Simple markers of hydration status afford athletes or coaches the ability to monitor daily fluid balance. Relatively inexpensive and easy-to-use commercial instruments are available for assessing urine specific gravity and conductivity (an osmolality equivalent) (Bartok et al., 2004, Shirreffs & Maughan,1998). A urine color chart is also available (Armstrong et al., 1994). So long as nude body mass is measured, almost any scale is suitable for self-monitoring of body mass, although a kilogram balance or medical-grade scale manufactured in accordance with international weighing standards is preferred. Table 1 summarizes the strengths and weaknesses of using simple hydration markers.

 

Table 1. Hydration assessment techniques summary.

Technique

Advantages

Disadvantages

Complex Markers

Total Body Water (dilution)

Accurate, reliable (gold standard)

Analytically complex, expensive, requires baseline

Plasma Osmolality

Accurate, reliable (gold standard)

Analytically complex, expensive, invasive

Simple Markers

Urine Concentration

Easy, rapid, screening tool

Easily confounded, timing critical, frequency and color subjective

Body Mass

Easy, rapid, screening tool

Confounded over time by changes in body composition

Other Markers

Blood:

Plasma volume

Plasma Sodium

Fluid Balance Hormones

No advantages over osmolality (except hyponatremia detection for plasma sodium)

Analytically complex, expensive, invasive, multiple confounders

Bioimpedance

Easy, rapid

Requires baseline, multiple confounders

Saliva

Easy, rapid

Highly variable, immature marker, multiple confounders

Physical Signs

Easy, rapid

Too generalized, subjective

Thirst

Positive symptomology

Develops too late and is quenched too soon

 

Other Markers

Other hydration markers have also been investigated. The limitations of these methods are outlined in Table 1. The following is a brief discussion of their potential.

Other Blood Markers. Blood-borne markers of hydration other than osmolality include plasma volume, plasma sodium, and concentrations of fluid regulatory hormones in plasma. Under controlled conditions (exercise, temperature, posture), most plasma markers reliably measure changes in hydration. Plasma volume decreases proportionally with the level of dehydration, but this magnitude of change is markedly less in heat-acclimatized athletes (Sawka & Coyle, 1999). Plasma volume changes can be estimated from hemoglobin and hematocrit, but accurate measurement of these variables requires considerable controls for posture, arm position, skin temperature, and other factors (Sawka & Coyle, 1999). Plasma sodium provides an alternative to measuring osmolality because osmolality changes are primarily a reflection of sodium changes (Costill, 1977), but the relationship between hydration and plasma sodium is more variable than that between hydration and osmolality (Bartok et al., 2004; Senay, 1979). Fluid regulatory hormones, such as arginine-vasopressin and aldosterone, generally respond predictably to changes in body fluid volume and osmolality, but the hormones are easily altered by exercise and heat acclimation (Francesconi et al., 1983; Montain et al., 1997) and require more expensive and complicated analysis techniques. Although all plasma markers for hydration assessment involve blood sampling with varying degrees of subsequent analytical difficulty, plasma osmolality is the simplest, most accurate and reliable plasma marker for tracking hydration changes.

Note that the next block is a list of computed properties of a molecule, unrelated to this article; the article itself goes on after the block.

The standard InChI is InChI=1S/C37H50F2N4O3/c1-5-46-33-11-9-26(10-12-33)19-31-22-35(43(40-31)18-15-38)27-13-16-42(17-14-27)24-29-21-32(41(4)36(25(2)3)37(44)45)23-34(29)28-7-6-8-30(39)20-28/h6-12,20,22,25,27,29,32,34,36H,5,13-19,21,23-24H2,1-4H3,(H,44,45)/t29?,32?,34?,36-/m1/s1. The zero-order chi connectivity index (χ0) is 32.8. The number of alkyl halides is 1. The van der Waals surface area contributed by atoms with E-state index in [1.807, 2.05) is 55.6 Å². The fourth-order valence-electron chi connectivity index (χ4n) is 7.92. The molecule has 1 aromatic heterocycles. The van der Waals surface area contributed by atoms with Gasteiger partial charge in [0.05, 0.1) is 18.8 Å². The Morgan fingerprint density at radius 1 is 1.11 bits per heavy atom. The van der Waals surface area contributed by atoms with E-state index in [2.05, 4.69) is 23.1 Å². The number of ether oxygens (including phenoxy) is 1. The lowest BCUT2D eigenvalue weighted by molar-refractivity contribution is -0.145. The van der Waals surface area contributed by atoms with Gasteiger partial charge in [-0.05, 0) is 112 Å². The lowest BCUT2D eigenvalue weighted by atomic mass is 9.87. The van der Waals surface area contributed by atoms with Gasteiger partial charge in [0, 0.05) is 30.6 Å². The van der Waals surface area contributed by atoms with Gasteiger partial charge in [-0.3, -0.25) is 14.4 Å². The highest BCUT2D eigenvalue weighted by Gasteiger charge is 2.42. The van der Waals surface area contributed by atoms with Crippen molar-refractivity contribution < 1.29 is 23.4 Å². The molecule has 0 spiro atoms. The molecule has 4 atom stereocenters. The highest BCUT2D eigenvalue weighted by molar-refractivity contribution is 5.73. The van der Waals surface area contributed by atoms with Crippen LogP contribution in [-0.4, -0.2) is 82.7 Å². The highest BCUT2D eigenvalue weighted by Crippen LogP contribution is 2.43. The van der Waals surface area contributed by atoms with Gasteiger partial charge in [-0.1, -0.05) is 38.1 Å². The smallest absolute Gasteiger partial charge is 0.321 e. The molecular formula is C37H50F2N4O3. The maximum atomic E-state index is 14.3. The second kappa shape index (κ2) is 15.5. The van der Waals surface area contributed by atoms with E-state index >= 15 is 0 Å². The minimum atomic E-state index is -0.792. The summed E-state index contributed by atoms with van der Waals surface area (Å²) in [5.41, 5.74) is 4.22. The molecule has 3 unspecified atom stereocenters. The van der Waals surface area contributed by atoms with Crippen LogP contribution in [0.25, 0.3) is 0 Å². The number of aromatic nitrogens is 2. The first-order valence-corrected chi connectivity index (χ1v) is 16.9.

Bio-Impedance. Bioelectrical impedance analysis (BIA) is a noninvasive technique that can be used to estimate TBW. It uses low amperage current (single or multiple frequency) passed between skin electrodes with the assumption that current resistance (impedance) varies inversely with tissue water and electrolyte content. BIA is well correlated with TBW measures made using isotope dilution (O'Brien et al., 2002) under controlled laboratory conditions in euhydrated subjects. Although BIA is sensitive for detecting hypertonic hypovolemia, it significantly underestimates the level of absolute fluid losses and is independently altered by changes in body fluid volume and tonicity (O'Brien et al., 2002). Shifts of body fluids between intracellular and extracellular compartments during exercise, sweating, rehydration, and other variables common to athletic situations also confound its accuracy and make BIA unacceptable to monitor changes in hydration status (Panel DRI 2005).